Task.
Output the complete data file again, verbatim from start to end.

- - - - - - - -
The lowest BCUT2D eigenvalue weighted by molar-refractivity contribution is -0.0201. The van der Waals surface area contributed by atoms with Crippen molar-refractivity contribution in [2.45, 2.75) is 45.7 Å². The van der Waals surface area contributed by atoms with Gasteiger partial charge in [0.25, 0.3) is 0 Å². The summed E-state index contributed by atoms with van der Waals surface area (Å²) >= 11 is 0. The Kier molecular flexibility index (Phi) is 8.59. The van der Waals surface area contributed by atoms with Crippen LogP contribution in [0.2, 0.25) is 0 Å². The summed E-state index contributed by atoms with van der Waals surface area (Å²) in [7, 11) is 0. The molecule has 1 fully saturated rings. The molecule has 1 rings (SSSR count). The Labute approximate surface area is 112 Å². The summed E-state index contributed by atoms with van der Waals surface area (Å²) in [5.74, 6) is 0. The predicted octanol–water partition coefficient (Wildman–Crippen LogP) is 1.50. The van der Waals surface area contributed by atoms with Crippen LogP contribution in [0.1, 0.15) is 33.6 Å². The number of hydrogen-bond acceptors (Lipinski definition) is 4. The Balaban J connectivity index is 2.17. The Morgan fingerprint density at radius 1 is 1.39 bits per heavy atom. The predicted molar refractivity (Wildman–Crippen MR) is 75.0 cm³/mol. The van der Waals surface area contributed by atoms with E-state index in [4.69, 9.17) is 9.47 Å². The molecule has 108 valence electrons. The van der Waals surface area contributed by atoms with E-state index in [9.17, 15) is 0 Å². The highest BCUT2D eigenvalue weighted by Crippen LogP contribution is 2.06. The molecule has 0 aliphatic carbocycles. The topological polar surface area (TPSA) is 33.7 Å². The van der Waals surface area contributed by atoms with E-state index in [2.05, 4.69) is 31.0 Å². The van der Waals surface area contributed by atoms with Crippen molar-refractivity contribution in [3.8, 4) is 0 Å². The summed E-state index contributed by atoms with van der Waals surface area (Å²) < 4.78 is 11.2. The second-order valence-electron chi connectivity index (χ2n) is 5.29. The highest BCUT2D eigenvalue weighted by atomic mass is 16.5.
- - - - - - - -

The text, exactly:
The lowest BCUT2D eigenvalue weighted by molar-refractivity contribution is -0.0201. The van der Waals surface area contributed by atoms with Crippen molar-refractivity contribution in [2.45, 2.75) is 45.7 Å². The van der Waals surface area contributed by atoms with Gasteiger partial charge in [0.25, 0.3) is 0 Å². The summed E-state index contributed by atoms with van der Waals surface area (Å²) >= 11 is 0. The Kier molecular flexibility index (Phi) is 8.59. The van der Waals surface area contributed by atoms with Crippen LogP contribution in [0.2, 0.25) is 0 Å². The summed E-state index contributed by atoms with van der Waals surface area (Å²) in [7, 11) is 0. The molecule has 1 fully saturated rings. The molecule has 1 rings (SSSR count). The Labute approximate surface area is 112 Å². The summed E-state index contributed by atoms with van der Waals surface area (Å²) in [5.74, 6) is 0. The predicted octanol–water partition coefficient (Wildman–Crippen LogP) is 1.50. The van der Waals surface area contributed by atoms with Crippen LogP contribution in [0.1, 0.15) is 33.6 Å². The number of hydrogen-bond acceptors (Lipinski definition) is 4. The Balaban J connectivity index is 2.17. The Morgan fingerprint density at radius 1 is 1.39 bits per heavy atom. The predicted molar refractivity (Wildman–Crippen MR) is 75.0 cm³/mol. The van der Waals surface area contributed by atoms with E-state index in [4.69, 9.17) is 9.47 Å². The molecule has 108 valence electrons. The van der Waals surface area contributed by atoms with E-state index in [9.17, 15) is 0 Å². The highest BCUT2D eigenvalue weighted by Crippen LogP contribution is 2.06. The molecule has 0 aliphatic carbocycles. The topological polar surface area (TPSA) is 33.7 Å². The van der Waals surface area contributed by atoms with E-state index in [2.05, 4.69) is 31.0 Å². The van der Waals surface area contributed by atoms with Crippen molar-refractivity contribution in [3.8, 4) is 0 Å². The summed E-state index contributed by atoms with van der Waals surface area (Å²) < 4.78 is 11.2. The second-order valence-electron chi connectivity index (χ2n) is 5.29. The highest BCUT2D eigenvalue weighted by atomic mass is 16.5.